Home / Management / Driving organisational performance through employee engagement

Driving organisational performance through employee engagement


Comments / 1623 Views / Monday, 28 November 2016 00:01


untitled-5

It will come as no surprise that 2016 was not an easy ride for many Middle East employers and employees alike. The year-end financial figures might not be pleasing to a large number of shareholders. Additionally, some employees lost their jobs while others are concerned about the consequences of the forecasted cost controls on their employment.

The ability of organisations to successfully manoeuvre through these turbulent periods will boil down to the leaders’ ability to be more engaging of the workforce. So, dear leader, how can you maintain your employees’ engagement levels during these times?

Communicate

  • Connect with people through accessibility, genuine concern and emotional presence
  • Be transparent. Inform the employees about the business direction and ensure they are equipped to handle the tough times
  • Don’t shy away from the tough conversations. Tackle them as and when they arise
  • Articulate to the employees the importance of their role during this period – engaged employees understand the organisation’s objectives and their role
  • Listen
  • Definitely continue running your yearly engagement survey; however, don’t rely solely on it. Move immediately to continuous listening. Run pulse surveys at different intervals; talk to people who are leaving the organisation and understand the reasons behind their decisions; listen to the new joiners and understand what motivated them to join you
  • Align the pulsing strategy with the engagement, HR and business strategy
  • Ask targeted questions
  • Leverage technology advancements to get quicker feedback and aggregated results
  • Take action
  • Keep it simple, focus on quick wins for the short-term and up to three strategic actions that will drive/sustain the overall organisation engagement levels on the mid-term
  • Lay down the different options that could be considered for each situation
  •  Form problem-solving groups to evaluate the different options. Let the employees take part in planning the way forward. Let them feel that their input is even more valued during these rocky times
  • Provide them with additional details regarding how the market/industry/competition is handling the same situation and how you plan to manage it differently
  • Focus on high performers/potentials talent pool
  •  Focus on internal hiring. Don’t stop the promotions; rather, fill in all open positions internally and celebrate these occurrences
  • Tell your high performers/potentials how important they are to the business. Assure them that their jobs are secure. Explain to them how they fit into the company’s short- and long-term strategies
  • With the limited budgets, grow their capabilities through stretched assignments, coaching, mentoring and shadowing opportunities. Let them learn from the expert (you) how to manage the business through the tough times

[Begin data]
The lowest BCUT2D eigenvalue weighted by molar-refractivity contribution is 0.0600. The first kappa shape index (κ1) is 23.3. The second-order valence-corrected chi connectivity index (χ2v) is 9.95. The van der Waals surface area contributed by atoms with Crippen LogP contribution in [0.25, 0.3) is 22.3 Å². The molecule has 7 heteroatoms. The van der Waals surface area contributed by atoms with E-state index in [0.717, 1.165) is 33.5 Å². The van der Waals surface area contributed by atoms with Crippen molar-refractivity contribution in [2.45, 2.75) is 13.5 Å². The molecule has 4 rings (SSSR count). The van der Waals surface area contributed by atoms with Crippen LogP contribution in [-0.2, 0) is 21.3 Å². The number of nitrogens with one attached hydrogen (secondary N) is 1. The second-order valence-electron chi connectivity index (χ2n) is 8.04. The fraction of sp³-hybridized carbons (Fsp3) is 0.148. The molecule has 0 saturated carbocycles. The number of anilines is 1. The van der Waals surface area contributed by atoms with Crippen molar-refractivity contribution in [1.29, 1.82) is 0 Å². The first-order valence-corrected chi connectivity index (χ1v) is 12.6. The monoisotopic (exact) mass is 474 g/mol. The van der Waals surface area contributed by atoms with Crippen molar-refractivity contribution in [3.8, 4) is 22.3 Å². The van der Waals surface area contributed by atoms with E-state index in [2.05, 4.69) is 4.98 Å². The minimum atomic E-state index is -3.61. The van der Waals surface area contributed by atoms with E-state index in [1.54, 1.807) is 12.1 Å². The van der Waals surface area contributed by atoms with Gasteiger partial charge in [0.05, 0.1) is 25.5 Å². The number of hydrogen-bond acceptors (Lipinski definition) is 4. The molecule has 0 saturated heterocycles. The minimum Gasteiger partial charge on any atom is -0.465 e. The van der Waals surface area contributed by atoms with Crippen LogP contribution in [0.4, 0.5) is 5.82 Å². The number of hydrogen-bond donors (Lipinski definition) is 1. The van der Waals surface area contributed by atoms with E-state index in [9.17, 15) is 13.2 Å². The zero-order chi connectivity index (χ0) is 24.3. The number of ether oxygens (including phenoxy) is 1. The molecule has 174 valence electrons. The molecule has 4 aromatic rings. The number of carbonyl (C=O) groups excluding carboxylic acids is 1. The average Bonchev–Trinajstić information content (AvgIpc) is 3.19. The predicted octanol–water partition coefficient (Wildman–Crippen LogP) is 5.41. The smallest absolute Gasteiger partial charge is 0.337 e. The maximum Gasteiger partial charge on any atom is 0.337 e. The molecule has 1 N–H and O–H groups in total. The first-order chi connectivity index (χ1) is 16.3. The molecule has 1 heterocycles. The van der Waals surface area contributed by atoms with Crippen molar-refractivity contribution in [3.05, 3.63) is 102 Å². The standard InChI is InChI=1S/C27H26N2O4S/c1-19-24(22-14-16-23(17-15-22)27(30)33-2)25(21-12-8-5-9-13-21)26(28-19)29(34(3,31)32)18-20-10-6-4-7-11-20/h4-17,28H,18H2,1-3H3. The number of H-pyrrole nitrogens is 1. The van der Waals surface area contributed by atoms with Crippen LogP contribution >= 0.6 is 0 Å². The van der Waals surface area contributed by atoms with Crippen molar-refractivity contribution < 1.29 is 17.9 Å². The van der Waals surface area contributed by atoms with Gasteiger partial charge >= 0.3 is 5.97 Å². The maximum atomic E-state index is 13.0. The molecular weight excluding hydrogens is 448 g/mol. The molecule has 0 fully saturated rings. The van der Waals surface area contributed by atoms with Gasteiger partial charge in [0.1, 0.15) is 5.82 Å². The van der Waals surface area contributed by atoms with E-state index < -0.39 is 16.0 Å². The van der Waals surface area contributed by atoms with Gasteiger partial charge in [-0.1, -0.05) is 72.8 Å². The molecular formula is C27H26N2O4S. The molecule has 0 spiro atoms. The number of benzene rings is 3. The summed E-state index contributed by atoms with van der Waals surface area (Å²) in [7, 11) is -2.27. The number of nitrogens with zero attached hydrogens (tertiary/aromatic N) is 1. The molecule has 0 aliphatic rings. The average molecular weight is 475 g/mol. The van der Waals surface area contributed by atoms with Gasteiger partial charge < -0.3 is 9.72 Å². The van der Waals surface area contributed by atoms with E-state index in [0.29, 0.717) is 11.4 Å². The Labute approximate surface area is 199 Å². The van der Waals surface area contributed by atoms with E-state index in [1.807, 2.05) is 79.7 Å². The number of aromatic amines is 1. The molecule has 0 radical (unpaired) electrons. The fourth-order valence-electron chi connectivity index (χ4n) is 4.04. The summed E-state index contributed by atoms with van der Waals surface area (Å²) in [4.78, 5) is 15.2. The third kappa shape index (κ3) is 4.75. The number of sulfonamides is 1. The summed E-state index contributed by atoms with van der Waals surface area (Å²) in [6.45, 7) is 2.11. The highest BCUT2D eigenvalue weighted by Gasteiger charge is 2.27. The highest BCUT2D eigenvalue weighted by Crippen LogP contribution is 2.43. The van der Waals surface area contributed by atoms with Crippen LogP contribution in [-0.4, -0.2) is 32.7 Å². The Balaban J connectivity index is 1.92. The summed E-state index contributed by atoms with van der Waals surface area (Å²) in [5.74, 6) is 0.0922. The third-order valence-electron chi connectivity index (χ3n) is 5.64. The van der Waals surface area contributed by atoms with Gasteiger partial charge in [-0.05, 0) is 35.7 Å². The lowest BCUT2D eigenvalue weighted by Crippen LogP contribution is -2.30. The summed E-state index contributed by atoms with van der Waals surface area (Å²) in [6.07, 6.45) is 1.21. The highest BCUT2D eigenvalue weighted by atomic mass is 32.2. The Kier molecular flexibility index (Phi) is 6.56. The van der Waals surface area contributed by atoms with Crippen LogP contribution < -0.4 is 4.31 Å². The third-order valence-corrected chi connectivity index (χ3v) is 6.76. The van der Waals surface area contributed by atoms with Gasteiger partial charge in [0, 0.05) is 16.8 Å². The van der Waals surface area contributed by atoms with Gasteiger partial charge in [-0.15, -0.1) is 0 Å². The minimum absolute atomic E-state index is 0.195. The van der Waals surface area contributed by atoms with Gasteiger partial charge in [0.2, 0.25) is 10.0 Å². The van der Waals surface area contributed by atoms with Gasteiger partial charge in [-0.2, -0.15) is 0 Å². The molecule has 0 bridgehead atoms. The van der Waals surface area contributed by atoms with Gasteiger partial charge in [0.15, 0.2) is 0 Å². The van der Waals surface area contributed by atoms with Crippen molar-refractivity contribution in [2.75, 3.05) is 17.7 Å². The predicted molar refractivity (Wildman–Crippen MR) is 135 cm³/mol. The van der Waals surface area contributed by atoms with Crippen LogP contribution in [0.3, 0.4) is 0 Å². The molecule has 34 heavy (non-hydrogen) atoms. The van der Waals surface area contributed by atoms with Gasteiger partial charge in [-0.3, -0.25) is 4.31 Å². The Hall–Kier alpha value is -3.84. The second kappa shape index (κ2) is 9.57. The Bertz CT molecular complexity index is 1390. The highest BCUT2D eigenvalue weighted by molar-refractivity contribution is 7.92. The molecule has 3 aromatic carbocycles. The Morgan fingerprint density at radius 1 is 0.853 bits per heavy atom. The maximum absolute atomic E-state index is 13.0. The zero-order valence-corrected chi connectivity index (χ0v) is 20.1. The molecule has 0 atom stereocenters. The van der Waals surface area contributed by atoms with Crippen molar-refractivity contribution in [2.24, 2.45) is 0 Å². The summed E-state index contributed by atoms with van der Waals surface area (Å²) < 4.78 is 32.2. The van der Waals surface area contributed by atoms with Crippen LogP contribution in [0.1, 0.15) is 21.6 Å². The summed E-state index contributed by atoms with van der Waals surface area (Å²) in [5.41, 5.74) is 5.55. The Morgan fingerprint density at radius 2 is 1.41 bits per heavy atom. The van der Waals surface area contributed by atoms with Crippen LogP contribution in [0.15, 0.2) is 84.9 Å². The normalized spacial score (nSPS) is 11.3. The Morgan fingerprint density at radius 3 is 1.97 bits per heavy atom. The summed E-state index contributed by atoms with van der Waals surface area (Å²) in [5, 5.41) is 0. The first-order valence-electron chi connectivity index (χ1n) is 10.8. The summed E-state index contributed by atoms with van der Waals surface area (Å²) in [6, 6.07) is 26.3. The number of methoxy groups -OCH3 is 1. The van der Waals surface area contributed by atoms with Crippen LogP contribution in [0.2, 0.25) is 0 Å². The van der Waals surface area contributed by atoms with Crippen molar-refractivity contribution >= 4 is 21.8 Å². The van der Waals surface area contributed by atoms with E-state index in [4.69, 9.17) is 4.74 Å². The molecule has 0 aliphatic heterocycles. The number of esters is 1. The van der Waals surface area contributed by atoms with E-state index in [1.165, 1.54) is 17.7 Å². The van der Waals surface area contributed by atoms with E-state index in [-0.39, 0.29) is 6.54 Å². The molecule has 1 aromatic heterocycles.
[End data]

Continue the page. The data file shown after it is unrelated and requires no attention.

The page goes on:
• Allocate the limited salary increase and bonus budgets in a manner that is mainly skewed towards high performers/potentials talent pool
  • Demonstrate resilience
  • Step up in the face of the challenging situations and navigate your people through them
  • Stabilise people by staying positive and maintaining composure under pressure
  • Inform the workforce about your vision for the business and how you envisage the growth within a determined period of time
  • Energise people by connecting them to a common purpose
  • Maintaining high employee engagement levels is important at all times; however, it is more critical during the business downturn period. Remain focused, keep the human capital item high on the leadership agenda and consider taking actions when required.

 


Share This Article


COMMENTS

Today's Columnists

Development impact of the new technology revolution

28 March 2017

The geopolitical implications of advancing automation are quite inimical to workers in developing economies like Sri Lanka, whose comparative advantage lies essentially in “embodied labour”, which comprises cheap goods made by low-wage...


Yesterday, today and tomorrow: Whence, where and whither

28 March 2017

“Gotabaya can build a new urbanised technocratic civilisation which is the 21st century equivalent of the magnificent civilisations that this island once built; civilisations that put us ahead of the rest of South Asia, until the Tamil invad...


Sri Lankan housewife further challenged

28 March 2017

    Whilst Sri Lanka at the macro end is grappling to pay the $ 15 billion debt in the next four years, private sector and civil society is pressuring the Government to bring in structured reforms and stronger governance ...


A robust society?

28 March 2017

  By Susil Sirivardana Thinking about the lives of two exceptionally robust individuals, who passed away recently, led me to ask the question, were we not a robust society at one time, which we are not certainly in present ...


Columnists More